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Ines M. Alfaro

Understanding renal cancer

Understanding renal cancer: What is kidney cancer?

Understanding renal cancer

Understanding renal cancer is very important for your proper planning of your treatment

Understanding renal cancer is very important. It is also known as kidney cancer is as the name suggest a type of cancer affecting the kidney. This is a disease associated with the abnormal growth of kidney cells. In other words, the renal cells become malignant (cancerous) and multiply rapidly in an uncontrollable manner leading to the formation of a tumor. Speaking to the experts at AWAREmed Health and Wellness Resource Center under the able leadership of doctor Dalal Akoury, it is evident that nearly all kidney cancers first appear in the lining of tiny tubes (tubules) in the kidney.

Scientifically, this type of kidney cancer is called renal cell carcinoma. And unlike with the ovarian cancer, this type of cancer can be detected in good time before they spread (metastasize) to other distant organs in the body. The good news about early diagnosis is that successful treatment becomes very easy and effective. While these type of cancer is detectable easily, it is important to note that, before diagnosis is done, these kinds of tumors can grow very first to be quite large such that by the time the operation is done, it is quite a mountain.

Understanding renal cancer: The kidney’s functions

The kidneys are two bean-shaped organs, each about the size of a fist. They lie in the lower abdomen on each side of the spine. Their function is to clean the blood, removing waste products and making urine. Scientifically, the causes of kidney cancer are not known. However, some factors appear to increase the risk of getting kidney cancer. Like for instance, kidney cancer occurs mostly in aging people, normally age 40 and above. The following are some of the risk factors for kidney cancer:

Smoking – cigarette smoking increases the risk for contracting kidney cancer twice more than that of nonsmokers. Smoking cigars may also increase your risk as well.

Being male – Men are about twice as vulnerable as women to get kidney cancer.

Being obese – Extra weight may cause changes to hormones that increase your risk.

Administering certain pain medications for a long time – This includes over-the-counter drugs in addition to prescription drugs.

Having advanced renal disease or being on long-term dialysis, a treatment for people with kidneys that have stopped working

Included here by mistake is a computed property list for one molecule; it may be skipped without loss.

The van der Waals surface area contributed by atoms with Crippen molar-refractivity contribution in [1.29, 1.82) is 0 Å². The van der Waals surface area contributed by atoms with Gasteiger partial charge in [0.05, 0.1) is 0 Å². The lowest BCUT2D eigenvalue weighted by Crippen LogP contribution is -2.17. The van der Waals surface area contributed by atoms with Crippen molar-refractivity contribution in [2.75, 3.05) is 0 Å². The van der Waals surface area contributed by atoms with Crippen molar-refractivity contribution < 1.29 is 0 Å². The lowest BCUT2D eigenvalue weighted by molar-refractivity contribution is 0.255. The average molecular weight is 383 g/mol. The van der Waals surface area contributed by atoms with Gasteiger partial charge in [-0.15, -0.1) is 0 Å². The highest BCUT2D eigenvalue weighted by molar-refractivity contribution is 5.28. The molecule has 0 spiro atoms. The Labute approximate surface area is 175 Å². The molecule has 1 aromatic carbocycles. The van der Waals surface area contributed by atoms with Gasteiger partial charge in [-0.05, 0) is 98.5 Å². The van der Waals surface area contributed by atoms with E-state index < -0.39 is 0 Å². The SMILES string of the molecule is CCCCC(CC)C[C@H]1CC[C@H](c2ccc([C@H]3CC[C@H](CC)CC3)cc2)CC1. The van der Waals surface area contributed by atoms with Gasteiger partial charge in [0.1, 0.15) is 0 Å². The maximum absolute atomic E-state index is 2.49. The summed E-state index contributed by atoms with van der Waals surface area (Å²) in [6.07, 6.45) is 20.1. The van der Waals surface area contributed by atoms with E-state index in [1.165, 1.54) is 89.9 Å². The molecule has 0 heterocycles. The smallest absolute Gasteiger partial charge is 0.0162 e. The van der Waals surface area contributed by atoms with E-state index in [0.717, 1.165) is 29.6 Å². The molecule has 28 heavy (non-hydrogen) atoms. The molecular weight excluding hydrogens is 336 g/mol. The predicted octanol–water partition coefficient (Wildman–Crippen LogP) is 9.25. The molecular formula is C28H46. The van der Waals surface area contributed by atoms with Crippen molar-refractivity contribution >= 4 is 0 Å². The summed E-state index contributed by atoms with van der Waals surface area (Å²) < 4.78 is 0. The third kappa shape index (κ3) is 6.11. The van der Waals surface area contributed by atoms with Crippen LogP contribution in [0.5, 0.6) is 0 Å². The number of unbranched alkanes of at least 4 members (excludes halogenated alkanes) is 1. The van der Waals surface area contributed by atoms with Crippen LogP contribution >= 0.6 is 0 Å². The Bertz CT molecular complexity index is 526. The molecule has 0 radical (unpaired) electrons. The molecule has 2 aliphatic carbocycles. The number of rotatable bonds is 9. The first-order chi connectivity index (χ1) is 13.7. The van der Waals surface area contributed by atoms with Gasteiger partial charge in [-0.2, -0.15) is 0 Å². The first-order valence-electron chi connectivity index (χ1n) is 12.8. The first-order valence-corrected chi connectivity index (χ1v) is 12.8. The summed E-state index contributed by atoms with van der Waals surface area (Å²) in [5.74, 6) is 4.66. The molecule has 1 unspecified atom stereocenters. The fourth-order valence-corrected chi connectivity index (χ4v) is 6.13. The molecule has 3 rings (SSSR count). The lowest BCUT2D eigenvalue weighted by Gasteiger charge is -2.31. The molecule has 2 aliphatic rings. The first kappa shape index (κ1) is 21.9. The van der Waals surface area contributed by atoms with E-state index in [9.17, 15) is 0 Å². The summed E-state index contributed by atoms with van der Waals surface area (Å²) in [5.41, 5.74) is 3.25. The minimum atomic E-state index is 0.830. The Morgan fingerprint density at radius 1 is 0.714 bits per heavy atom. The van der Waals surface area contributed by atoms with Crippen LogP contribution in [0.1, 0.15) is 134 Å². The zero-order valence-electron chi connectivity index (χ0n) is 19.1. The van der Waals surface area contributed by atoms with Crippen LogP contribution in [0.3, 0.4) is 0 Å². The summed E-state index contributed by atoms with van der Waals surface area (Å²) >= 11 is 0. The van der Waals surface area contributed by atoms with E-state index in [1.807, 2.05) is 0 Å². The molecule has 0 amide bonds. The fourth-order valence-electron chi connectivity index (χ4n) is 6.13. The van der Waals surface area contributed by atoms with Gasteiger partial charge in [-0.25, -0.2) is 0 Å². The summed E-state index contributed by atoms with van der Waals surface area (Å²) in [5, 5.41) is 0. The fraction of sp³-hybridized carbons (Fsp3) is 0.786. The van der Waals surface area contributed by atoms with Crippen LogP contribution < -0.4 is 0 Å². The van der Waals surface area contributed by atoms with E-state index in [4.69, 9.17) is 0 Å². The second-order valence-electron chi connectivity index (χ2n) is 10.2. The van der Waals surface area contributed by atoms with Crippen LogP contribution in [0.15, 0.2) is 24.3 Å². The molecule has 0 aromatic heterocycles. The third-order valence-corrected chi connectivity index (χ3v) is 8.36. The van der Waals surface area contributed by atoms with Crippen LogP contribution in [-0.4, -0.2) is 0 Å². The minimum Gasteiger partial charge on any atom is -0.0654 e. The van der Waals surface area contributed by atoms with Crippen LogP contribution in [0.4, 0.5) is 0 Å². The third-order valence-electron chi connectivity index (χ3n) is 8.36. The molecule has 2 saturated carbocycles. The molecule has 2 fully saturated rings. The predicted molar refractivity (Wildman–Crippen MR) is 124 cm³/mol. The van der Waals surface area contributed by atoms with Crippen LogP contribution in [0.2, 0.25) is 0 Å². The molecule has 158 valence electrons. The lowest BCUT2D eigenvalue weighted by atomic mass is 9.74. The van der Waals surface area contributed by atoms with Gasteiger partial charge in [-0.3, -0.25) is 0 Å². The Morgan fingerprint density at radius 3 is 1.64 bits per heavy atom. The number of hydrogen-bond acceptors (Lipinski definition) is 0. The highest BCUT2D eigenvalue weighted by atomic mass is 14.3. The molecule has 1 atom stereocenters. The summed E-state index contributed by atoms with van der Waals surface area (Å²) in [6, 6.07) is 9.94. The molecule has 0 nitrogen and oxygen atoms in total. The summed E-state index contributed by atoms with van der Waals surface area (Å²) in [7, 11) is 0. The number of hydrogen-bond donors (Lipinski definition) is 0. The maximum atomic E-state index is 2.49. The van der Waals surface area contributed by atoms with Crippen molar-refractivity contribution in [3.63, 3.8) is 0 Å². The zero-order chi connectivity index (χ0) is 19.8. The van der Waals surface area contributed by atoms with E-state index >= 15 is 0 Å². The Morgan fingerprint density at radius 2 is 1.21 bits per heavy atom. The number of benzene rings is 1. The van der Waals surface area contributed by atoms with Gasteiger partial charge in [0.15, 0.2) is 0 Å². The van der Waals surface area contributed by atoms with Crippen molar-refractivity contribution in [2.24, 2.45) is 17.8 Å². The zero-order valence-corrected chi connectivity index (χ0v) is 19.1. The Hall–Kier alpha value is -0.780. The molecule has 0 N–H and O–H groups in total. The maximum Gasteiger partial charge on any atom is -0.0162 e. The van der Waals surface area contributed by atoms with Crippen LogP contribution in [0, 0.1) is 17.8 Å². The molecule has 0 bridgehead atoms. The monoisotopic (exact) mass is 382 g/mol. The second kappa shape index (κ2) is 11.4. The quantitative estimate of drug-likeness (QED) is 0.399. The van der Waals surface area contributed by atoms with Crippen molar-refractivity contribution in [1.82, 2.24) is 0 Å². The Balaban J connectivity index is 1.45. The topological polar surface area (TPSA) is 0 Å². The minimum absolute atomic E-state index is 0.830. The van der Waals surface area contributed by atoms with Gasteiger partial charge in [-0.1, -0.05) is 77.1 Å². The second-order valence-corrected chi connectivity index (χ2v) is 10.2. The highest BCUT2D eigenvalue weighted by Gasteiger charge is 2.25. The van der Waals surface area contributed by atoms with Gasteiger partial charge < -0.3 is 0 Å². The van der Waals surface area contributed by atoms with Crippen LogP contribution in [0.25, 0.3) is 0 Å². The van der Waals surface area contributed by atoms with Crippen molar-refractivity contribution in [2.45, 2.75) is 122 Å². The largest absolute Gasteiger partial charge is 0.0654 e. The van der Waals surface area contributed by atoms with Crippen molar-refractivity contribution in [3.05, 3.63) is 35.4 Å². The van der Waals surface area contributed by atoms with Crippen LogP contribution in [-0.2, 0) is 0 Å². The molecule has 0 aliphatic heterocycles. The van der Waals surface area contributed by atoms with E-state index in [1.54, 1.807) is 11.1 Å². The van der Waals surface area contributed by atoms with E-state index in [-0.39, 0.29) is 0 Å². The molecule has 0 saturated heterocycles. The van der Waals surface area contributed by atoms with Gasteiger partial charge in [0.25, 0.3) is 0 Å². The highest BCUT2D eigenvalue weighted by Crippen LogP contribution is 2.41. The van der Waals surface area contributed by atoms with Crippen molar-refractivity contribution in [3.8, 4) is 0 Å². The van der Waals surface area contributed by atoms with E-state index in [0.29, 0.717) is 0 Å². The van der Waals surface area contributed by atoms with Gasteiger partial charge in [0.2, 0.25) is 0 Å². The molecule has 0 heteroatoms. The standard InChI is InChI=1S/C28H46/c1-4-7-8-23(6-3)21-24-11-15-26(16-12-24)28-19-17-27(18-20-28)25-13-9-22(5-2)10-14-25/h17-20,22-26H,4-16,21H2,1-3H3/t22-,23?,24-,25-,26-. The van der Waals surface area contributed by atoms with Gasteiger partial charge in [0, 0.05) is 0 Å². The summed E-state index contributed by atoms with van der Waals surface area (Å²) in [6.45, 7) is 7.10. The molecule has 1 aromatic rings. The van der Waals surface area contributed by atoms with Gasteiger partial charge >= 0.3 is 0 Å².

Having certain genetic conditions, such as von Hippel-Lindau (VHL) disease or inherited papillary renal cell carcinoma

Having a family history of renal cancer – The risk is especially high in siblings.

Being exposed to certain chemicals, such as asbestos, cadmium, benzene, organic solvents, or certain herbicides

Having high blood pressure – Doctors don’t know whether high blood pressure or medication used to treat it is the source of the increased risk.

Being black – The risk in blacks is slightly higher than in whites. No one knows why.

Having lymphoma – For an unknown reason, there is an increased risk of renal cancer in patients with lymphoma.

Finally, doctor Akoury explains that having these risk factors does not necessarily mean that you will get renal cancer. It’s also true that you can fail to have all these but still suffer from renal cancer. As AWAREmed health center, our doors are always open for you and just by a phone call, we will get to your needs professionally.

Understanding renal cancer: What is kidney cancer?

 

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Renal cancer diagnosis

Renal cancer diagnosis: Physical exam and tests

Renal cancer diagnosis

Renal cancer diagnosis. With all the indicators the presence of kidney cancer symptoms like physical pain on your side

With all the indicators the presence of kidney cancer symptoms like physical pain on your side, unexplained weight loss, or extreme fatigue. Or during your routine medical checks your doctor may have found a lump in your side or seen a sign of kidney cancer during a test for another disease. Those are good indicators, but regardless of all, doctor Dalal Akoury MD, President and founder of AWAREmed Health and Wellness Resource Center reiterates that, to ascertain the true renal cancer diagnosis, going through a thorough physical exam, health history, and tests will be essential.

Renal cancer diagnosis: Possible kidney cancer disease tests

During your routine checks, your doctor will feel your abdomen and side for lumps and check for fever and high blood pressure, among other things. He/she will also ask questions about your health habits, any past illnesses, and types of treatment if any. But for the assurance, your doctor will make a diagnosis of kidney cancer depending on one or more tests like these:

A CT scan that uses X-rays and a computer to create a series of detailed pictures of your kidneys which may require the use of an injection of dye. CT scans have virtually replaced pyelogram and ultrasound as a tool for diagnosing kidney cancer.